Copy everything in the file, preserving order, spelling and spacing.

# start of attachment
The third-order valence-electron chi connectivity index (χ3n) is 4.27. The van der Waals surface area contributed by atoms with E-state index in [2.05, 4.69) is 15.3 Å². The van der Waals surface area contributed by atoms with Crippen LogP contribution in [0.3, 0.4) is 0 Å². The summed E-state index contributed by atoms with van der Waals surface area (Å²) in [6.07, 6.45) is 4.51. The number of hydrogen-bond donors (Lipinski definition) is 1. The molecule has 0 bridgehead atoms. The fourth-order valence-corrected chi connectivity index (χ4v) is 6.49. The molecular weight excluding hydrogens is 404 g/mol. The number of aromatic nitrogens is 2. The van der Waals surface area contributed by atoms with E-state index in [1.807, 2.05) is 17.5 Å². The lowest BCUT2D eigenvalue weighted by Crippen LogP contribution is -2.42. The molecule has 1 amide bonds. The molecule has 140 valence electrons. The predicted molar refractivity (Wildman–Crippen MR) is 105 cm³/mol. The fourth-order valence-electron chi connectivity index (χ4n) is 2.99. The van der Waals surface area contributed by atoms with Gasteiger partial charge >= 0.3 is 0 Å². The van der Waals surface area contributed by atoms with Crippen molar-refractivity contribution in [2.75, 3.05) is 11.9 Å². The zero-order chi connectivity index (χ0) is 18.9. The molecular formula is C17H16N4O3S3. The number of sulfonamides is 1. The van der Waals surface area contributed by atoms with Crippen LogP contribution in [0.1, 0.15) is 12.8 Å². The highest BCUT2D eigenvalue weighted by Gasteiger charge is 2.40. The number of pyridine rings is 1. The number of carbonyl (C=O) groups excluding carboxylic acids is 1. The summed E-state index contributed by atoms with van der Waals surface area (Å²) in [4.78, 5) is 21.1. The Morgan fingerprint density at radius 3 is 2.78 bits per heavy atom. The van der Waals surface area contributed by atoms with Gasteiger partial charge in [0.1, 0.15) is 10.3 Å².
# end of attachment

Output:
The third-order valence-electron chi connectivity index (χ3n) is 4.27. The van der Waals surface area contributed by atoms with E-state index in [2.05, 4.69) is 15.3 Å². The van der Waals surface area contributed by atoms with Crippen LogP contribution in [0.3, 0.4) is 0 Å². The summed E-state index contributed by atoms with van der Waals surface area (Å²) in [6.07, 6.45) is 4.51. The number of hydrogen-bond donors (Lipinski definition) is 1. The molecule has 0 bridgehead atoms. The fourth-order valence-corrected chi connectivity index (χ4v) is 6.49. The molecular weight excluding hydrogens is 404 g/mol. The number of aromatic nitrogens is 2. The van der Waals surface area contributed by atoms with E-state index in [1.807, 2.05) is 17.5 Å². The lowest BCUT2D eigenvalue weighted by Crippen LogP contribution is -2.42. The molecule has 1 amide bonds. The molecule has 140 valence electrons. The predicted molar refractivity (Wildman–Crippen MR) is 105 cm³/mol. The fourth-order valence-electron chi connectivity index (χ4n) is 2.99. The van der Waals surface area contributed by atoms with Gasteiger partial charge >= 0.3 is 0 Å². The van der Waals surface area contributed by atoms with Crippen molar-refractivity contribution in [2.75, 3.05) is 11.9 Å². The zero-order chi connectivity index (χ0) is 18.9. The molecular formula is C17H16N4O3S3. The number of sulfonamides is 1. The van der Waals surface area contributed by atoms with Crippen LogP contribution in [0.1, 0.15) is 12.8 Å². The highest BCUT2D eigenvalue weighted by Gasteiger charge is 2.40. The number of pyridine rings is 1. The number of carbonyl (C=O) groups excluding carboxylic acids is 1. The summed E-state index contributed by atoms with van der Waals surface area (Å²) in [4.78, 5) is 21.1. The Morgan fingerprint density at radius 3 is 2.78 bits per heavy atom. The van der Waals surface area contributed by atoms with Gasteiger partial charge in [0.1, 0.15) is 10.3 Å².